Hope you’ve got a sec to check them out. I have the back story, a few behind-the-scenes shot, and lots of pics.
Here’s a $100 Off Code for Vegas Photoshop World (but it’s only good today)
Our Early-Bird $100-off special ended last night, but I’ve got a special code for $100 off, so you get the same deal, but it’s only good for today!
Check out this video below to get you hyped, then head over to this link right here for tickets to the biggest, baddest, most awesome Photography, Photoshop and Lightroom even on the planet! It’s next month — August 21-23, 2019 at the Mirage Hotel & Casino right in the heart of the Vegas strip.
I’ve been gone for 10-days on a family vacation with the kids to Tokyo. Incredible trip! Had an absolute ball, and the kids loved it probably more than any family trip ever. I didn’t take a lot of photos, but I got a few here and there. I haven’t had a chance to process them all, and get a SparkPage up for them yet, but hopefully soon, and I’ll post a link here.
I saw where Canon officially announced a new Canon 24-240mm RF mount lens for their new mirrorless line of cameras — B&H is taking pre-orders and I’m ordering mine this week. After lugging a 70-200mm around Tokyo for 10 days, I’m ready for one lens that does it all for travel. The price is right, too! (Supposed to be around $899). Link to it at B&H.
Who do I get a text from who is also in Tokyo at the same time? Peter Hurley! Small world, right? He was there for a sailing event, but he was arriving just as we were heading out so we didn’t get a chance to meet up. I can’t imagine what a hoot it would have been for our families to meet up for Karaoke. Next time for sure.
I’m off to Chicago and the Detroit area this week with my “Ultimate Photography Crash Course” seminar, and I saw where we’ve got over 600 photographers already signed up to come on out. Wednesday is Chicago, Thursday we’re in Livonia, Michigan — it’s not too late to come spend the day with me. Ticket and details here. Next month I’m coming to Phildelphia and Boston. Come on out.
Ya know what happens when you pack your camera gear in a rush? You wind up forgetting stuff (in my case, my 10-stop ND filter), so I wound up taking a trip to a camera store in Tokyo, only to find out later (after I bought an ND), that I didn’t forget it after all — I just misplaced it, and as it turned out I didn’t wind up using an ND the whole trip anyway. So…I guess now I have yet another back-up 10-stop ND filter for no reason. Lesson learned.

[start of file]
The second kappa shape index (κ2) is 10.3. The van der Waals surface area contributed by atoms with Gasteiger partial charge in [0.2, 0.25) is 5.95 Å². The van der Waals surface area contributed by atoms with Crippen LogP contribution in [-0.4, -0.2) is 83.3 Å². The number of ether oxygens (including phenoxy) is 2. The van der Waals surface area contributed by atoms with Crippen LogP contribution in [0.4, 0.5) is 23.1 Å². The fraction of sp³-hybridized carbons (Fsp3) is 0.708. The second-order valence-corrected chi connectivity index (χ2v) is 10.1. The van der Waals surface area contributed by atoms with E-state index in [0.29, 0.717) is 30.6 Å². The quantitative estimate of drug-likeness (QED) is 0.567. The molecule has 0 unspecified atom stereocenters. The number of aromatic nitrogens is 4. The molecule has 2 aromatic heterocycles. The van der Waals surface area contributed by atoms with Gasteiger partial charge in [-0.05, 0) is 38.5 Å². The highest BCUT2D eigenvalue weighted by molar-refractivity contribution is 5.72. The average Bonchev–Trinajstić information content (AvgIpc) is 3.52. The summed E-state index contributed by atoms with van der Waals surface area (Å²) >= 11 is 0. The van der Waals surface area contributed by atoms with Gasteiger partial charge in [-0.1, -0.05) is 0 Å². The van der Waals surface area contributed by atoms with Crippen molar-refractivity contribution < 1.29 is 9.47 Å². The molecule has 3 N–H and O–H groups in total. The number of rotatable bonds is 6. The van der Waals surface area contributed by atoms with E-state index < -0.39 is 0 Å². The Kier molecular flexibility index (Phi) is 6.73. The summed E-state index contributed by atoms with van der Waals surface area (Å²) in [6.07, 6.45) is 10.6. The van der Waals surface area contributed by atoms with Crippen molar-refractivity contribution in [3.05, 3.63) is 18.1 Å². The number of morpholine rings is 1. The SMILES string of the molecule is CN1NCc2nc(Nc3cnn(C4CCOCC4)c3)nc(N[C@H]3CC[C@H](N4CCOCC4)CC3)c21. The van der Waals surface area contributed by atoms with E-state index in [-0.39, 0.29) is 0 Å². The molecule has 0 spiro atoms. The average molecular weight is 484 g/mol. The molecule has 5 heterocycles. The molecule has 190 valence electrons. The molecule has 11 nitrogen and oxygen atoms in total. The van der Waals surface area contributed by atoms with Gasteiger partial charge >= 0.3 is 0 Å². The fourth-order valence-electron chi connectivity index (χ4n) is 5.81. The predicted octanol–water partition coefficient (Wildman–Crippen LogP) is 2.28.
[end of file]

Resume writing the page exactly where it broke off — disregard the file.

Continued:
I’m two episodes behind on ‘Fear The Walking Dead’ so don’t tell me what happened on last night’s episode. Or the week before, or the Sunday before that. Same with Handmaid’s Tale.
Photoshop World Las Vegas this August is really shaping up to be a great show. I’m excited to announce a special after-hours event called “An Evening with Joe McNally” that I know is going to be the talk of the conference. What an incredible opportunity to learn from, and meet, a living legend in our industry. Also, lots of your favorite instructors are back in for Vegas — everybody from Moose Peterson to Matt Kloskowski, Dave Cross to Serge Ramelli, Robert Valenzuela to Joel Grimes, Frank Doorhof, and more. Tickets and details right here.
From another living legend: Jay Maisel:“Stephen Wilkes’ film, Jay Myself, is opening at the Film Forum in NYC on July 31. Stephen & Jay will do a Q&A at the following shows:
Wednesday, July 31, 7:45 show
Thursday, August 1, 7:45 show
Friday, August 2, 7:45 show
Saturday, August 3, 6:00 show
Sunday, August 4, 4:10 show
Sunday, August 4, 6:00 show
The link to buy tickets at Film Forum is right here. Please tell, or bring, your friends and family. We hope to see you there. Here’s the official trailer:
Los Angeles Opening: The film will be opening in LA at the Laemmle Royal theater beginning August 16. Stephen and Bette will be there through the 18th to do Q&A. Here’s the link to buy tickets at the Royal:
I’m still a bit jet-lagged, so I’m gonna bounce, but thanks for stopping by today, and don’t forget to catch “Travel Tuesday with Dave” here tomorrow. He’s always got some great stuff. It’s good to be back home, and back at work. We missed the doggos a lot, too. :)
Hi Gang: Here’s a post I did a while back on “How to Shoot Awesome Fireworks shots!” and today it’s how to Edit them in Photoshop (that way you’re prepared for the editing, now, too!). The video includes a really simple trick for creating your own custom “Fireworks Show Finale!” So cool you’ll drop your hot dog. That sounds bad but you know what I mean.
Check out the video I made for you below:
Pretty fun stuff. Hope you get some awesome shots!
Last year we did a special 4th of July episode of ‘The Grid’ all about how to take great fireworks shots. Erik (the real Rocket Man) Kuna and I cover everything from the gear to the techniques to the post-processing in Photoshop and Lightroom and lots of helpful tips along the way.
We get right to it from the start (we have a lot to cover), and if you’re looking to make great fireworks shots tonight, we give the exact time-tested recipe of settings that can’t miss!
Here’s wishing and your family a happy, safe, and fun 4th of July. Hope you get some great shots! :)
I talk to a lot of photographers when I’m out on the road with my seminar, and I sometimes talk to folks who tell me that one of the things they love best about photography (often landscape photography in particular) is that it gives them an opportunity to be alone in a quiet setting. They love the chance to focus on something that allows them to block the rest of the world out. I totally get it. There are times I love tinkering with things; from my cameras to my guitars, where it’s just me and my gear and it’s quiet (well, it is until I turn on my amp), and there’s definitely a quiet satisfaction that comes from it all. But to really enjoy photography at that next level, you’ve got to try shooting with a friend, or even a few friends.